How Does A Surfactant Work Against a Virus in The Nasal Mucosa
What is a Surfactant (Soap)?
The science of Surfactants (Soap)
Soap is a surface-active agent also known as a Surfactant for short. They are made up of two parts, a hydrophobic (water-hating) part, as well as a hydrophilic (water-loving) part. Also regarded as a ‘head’ (normally the hydrophilic bit), and a ‘tail’ (normally the hydrophobic bit).
When these molecules are mixed with water or saline, they stand alone or as groups known as micelles. Micelles are spherical structures within which all of the tails face inwards, away from the water, and all of the heads face outwards, coming into contact with water. If there is enough of the surfactant (soap), this is the form that it likes the most, as it is the most energetically favourable, and all the parts of the molecule are exactly where they want to be.
So what happens when these micelles interact with the virus in the nose and nasal mucosa.
Viruses like the coronavirus are surrounded by a phospholipid layer – a structure system containing many molecules which are similar to a surfactant. This is a bilayer, one layer of phospholipids with tails facing in, and heads facing out.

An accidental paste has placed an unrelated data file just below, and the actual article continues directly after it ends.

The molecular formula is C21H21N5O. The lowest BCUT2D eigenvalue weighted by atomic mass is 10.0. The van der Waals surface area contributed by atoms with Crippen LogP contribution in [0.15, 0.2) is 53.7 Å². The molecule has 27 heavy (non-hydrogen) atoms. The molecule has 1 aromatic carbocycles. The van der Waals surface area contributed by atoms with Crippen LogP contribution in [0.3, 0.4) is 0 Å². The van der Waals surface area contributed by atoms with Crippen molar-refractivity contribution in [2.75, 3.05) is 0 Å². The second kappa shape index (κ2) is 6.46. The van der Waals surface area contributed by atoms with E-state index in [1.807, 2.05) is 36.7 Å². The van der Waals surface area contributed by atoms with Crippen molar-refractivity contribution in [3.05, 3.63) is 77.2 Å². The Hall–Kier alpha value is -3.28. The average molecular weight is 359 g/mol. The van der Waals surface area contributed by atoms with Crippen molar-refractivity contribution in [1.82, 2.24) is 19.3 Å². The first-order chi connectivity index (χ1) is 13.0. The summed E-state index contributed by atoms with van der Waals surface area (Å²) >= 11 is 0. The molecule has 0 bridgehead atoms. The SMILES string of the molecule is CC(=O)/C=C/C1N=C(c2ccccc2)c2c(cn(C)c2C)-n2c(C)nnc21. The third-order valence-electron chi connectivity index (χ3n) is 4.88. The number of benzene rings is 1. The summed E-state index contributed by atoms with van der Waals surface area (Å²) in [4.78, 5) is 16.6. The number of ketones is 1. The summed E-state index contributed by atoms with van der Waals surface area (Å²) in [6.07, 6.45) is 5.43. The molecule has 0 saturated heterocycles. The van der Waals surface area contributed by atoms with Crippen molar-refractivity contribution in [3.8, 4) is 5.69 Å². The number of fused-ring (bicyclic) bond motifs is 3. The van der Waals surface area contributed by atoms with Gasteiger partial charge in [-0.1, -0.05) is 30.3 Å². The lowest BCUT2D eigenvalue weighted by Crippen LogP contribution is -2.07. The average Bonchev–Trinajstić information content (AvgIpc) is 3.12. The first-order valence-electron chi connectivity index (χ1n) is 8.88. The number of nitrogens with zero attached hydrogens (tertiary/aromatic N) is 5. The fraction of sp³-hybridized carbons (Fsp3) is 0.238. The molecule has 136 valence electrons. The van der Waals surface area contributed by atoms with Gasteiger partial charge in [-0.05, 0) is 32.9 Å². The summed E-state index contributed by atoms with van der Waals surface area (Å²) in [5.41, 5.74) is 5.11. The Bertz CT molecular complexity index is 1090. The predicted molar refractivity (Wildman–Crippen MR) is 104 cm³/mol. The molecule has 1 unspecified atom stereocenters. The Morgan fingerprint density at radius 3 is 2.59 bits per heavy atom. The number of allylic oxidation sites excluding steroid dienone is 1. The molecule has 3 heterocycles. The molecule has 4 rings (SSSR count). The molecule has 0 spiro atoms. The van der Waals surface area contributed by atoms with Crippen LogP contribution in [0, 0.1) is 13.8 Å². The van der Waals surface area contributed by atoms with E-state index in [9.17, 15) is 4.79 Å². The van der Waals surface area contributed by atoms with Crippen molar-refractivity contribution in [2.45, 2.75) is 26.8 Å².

As the surfactant soap enters the nose these surfactant molecules come into contact with the virus and look for places where there is no water, and as they do this they start to surround the virus particles. As this happens the tails of the surfactant starts to wedge themselves into the outer layer of the virus, trying to get to the centre, where there is no water.
This effect is very similar to popping a balloon with a pin.
As the surfactant enters the coat of the virus, it splits the virus apart, breaking it open, and releasing the contents of the virus into the surrounding soap/saline solution, and is washed away.
Salex Nasal Products Now contain a surfactant.
Salex Nasal Sprays with the added suffix “SF” have a surfactant added to the 0.72% Saline already present.
They are Salex SF Metered Spray and Salex SF Paediatric Metered Spray and the new Salex Nasal spray called Salex XS.
All the dult Salex SSR products are supplied with the Salex Surfactant in a separate dropper bottle, and 5 drops of this are added to the Rinse Solution once made up
The Salex Surfactant should be combined with a Saline Sinus Rinse and should NOT be used on its own. The surfactant lowers the interfacial tension between thick, sticky mucus and the nasal mucosa allowing the mucus to loosen and flow out of the nose even easier than with just saline alone. The saline helps the mucus flow out the front of the nose to create a Pre-nasal drip.
What is it used for?
- Salex Surfactant combined with a Saline Sinus Rinse helps to clear Sinonasal Congestion caused by:
- Sinusitis (Chronic or Acute)
- Allergic Rhinitis
- Chronic Rhino-sinusitis
- Colds and Flu
- Removal of Biofilms
- Rebound Congestion (caused by overuse of Decongestant Nasal Sprays)
- Destruction of Viruses